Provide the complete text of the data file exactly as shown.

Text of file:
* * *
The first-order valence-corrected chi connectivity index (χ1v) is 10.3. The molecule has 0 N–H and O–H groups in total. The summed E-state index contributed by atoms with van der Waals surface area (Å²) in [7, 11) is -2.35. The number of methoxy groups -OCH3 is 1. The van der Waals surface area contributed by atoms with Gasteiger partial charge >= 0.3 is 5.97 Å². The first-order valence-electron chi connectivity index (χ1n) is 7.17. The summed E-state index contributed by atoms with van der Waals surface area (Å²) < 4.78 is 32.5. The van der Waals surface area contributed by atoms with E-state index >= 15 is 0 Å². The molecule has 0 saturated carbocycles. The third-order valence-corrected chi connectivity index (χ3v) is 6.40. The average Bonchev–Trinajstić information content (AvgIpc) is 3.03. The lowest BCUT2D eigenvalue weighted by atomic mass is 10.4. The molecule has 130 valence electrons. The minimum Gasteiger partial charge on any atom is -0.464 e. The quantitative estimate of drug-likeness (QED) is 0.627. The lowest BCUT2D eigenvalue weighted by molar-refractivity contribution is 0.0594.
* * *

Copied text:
The first-order valence-corrected chi connectivity index (χ1v) is 10.3. The molecule has 0 N–H and O–H groups in total. The summed E-state index contributed by atoms with van der Waals surface area (Å²) in [7, 11) is -2.35. The number of methoxy groups -OCH3 is 1. The van der Waals surface area contributed by atoms with Gasteiger partial charge >= 0.3 is 5.97 Å². The first-order valence-electron chi connectivity index (χ1n) is 7.17. The summed E-state index contributed by atoms with van der Waals surface area (Å²) < 4.78 is 32.5. The van der Waals surface area contributed by atoms with E-state index >= 15 is 0 Å². The molecule has 0 saturated carbocycles. The third-order valence-corrected chi connectivity index (χ3v) is 6.40. The average Bonchev–Trinajstić information content (AvgIpc) is 3.03. The lowest BCUT2D eigenvalue weighted by atomic mass is 10.4. The molecule has 130 valence electrons. The minimum Gasteiger partial charge on any atom is -0.464 e. The quantitative estimate of drug-likeness (QED) is 0.627. The lowest BCUT2D eigenvalue weighted by molar-refractivity contribution is 0.0594.